There’s nothing like bringing out an impressive, truly large bottle at a big celebration like a wedding or anniversary party. It’s an immediate attention getter. We call them festive bottles because once you open one you have to drink the whole thing
Collectors love big bottles for a couple of reasons: most wineries bottle very few of them, so there’s a rarity factor and the bigger the bottle, the more slowly and gracefully the wine ages. This is because the larger the volume of wine, the smaller the surface area, and the slower the oxygen diffusion. Slower maturation often translates into better maturation when it comes to wine. Plus, the larger volume of liquid takes longer to warm or cool and is more resistant to potentially damaging temperature fluctuations. Anyway, if you want to put a bottle down for some far-off great occasion, you’re smart to get a large-format bottle. Conversely, if you’re in a hurry, get a half bottle. Half bottles don’t age well. In fact, some wineries don’t bottle them for fear of a loss of quality. They’re more subject to oxidation because the neck and ullage are proportionally larger for the amount of wine. In terms of pricing, wine bucks convention and there’s no volume discount, in fact quite the opposite. As the bottle gets bigger and bigger, it alone becomes very costly and that will be reflected in the cost of the wine to you.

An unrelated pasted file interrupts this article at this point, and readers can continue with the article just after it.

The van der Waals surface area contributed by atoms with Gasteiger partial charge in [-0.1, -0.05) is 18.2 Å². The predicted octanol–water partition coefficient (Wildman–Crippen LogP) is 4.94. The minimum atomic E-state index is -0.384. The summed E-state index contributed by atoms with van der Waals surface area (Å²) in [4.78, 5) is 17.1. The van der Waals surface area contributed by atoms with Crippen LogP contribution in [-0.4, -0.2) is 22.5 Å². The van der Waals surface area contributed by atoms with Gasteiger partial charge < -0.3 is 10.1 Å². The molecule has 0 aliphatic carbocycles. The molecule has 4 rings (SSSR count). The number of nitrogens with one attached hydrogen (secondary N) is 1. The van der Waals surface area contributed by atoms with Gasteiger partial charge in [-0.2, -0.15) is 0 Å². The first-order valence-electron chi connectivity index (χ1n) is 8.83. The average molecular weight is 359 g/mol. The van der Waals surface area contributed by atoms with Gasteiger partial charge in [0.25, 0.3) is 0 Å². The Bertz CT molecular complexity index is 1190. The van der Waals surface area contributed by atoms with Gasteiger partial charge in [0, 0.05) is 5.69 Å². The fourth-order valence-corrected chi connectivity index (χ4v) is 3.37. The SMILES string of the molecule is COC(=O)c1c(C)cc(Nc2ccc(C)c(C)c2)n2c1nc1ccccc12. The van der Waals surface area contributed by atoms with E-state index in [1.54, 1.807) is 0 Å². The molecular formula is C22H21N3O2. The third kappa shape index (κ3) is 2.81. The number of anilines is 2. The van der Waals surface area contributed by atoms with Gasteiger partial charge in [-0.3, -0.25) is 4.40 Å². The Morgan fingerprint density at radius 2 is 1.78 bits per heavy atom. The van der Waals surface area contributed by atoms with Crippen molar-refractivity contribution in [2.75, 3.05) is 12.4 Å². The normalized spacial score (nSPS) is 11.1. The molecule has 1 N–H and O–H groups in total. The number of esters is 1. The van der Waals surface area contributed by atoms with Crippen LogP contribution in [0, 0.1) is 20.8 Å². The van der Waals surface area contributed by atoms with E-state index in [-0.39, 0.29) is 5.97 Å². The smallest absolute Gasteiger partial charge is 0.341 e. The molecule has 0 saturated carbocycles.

Large format bottles carry some rather impressive names. You probably know that a double-bottle is called a magnum. This comes from the Latin, translating as “a big one!” As the bottles get bigger many of them take on the names of biblical Kings. But, assigning the right name to the big bottle gets a little murky, depending upon its shape. For instance a double magnum, or 3-liter bottle, is called a double magnum in the Bordeaux shape, but it’s a Jeroboam if it’s a Champagne or Burgundy-type. Champagne and Burgundy are aligned in their names and Bordeaux goes its own way.